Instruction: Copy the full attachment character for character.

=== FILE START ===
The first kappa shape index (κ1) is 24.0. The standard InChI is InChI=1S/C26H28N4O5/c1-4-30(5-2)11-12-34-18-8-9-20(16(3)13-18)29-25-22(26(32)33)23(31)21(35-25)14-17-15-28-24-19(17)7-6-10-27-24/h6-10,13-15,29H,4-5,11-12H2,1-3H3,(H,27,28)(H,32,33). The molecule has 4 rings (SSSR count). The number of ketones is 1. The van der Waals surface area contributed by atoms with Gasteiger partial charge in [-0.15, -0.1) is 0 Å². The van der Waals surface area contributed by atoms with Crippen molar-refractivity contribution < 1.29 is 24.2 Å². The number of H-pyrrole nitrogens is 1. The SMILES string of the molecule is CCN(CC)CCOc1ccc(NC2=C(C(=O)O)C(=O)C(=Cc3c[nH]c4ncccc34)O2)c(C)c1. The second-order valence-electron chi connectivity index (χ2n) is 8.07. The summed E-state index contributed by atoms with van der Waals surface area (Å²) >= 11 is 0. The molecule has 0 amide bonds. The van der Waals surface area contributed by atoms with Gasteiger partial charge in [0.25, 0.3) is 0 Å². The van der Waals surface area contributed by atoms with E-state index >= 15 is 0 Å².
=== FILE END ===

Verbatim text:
The first kappa shape index (κ1) is 24.0. The standard InChI is InChI=1S/C26H28N4O5/c1-4-30(5-2)11-12-34-18-8-9-20(16(3)13-18)29-25-22(26(32)33)23(31)21(35-25)14-17-15-28-24-19(17)7-6-10-27-24/h6-10,13-15,29H,4-5,11-12H2,1-3H3,(H,27,28)(H,32,33). The molecule has 4 rings (SSSR count). The number of ketones is 1. The van der Waals surface area contributed by atoms with Gasteiger partial charge in [-0.15, -0.1) is 0 Å². The van der Waals surface area contributed by atoms with Crippen molar-refractivity contribution < 1.29 is 24.2 Å². The number of H-pyrrole nitrogens is 1. The SMILES string of the molecule is CCN(CC)CCOc1ccc(NC2=C(C(=O)O)C(=O)C(=Cc3c[nH]c4ncccc34)O2)c(C)c1. The second-order valence-electron chi connectivity index (χ2n) is 8.07. The summed E-state index contributed by atoms with van der Waals surface area (Å²) >= 11 is 0. The molecule has 0 amide bonds. The van der Waals surface area contributed by atoms with Gasteiger partial charge in [0.25, 0.3) is 0 Å². The van der Waals surface area contributed by atoms with E-state index >= 15 is 0 Å².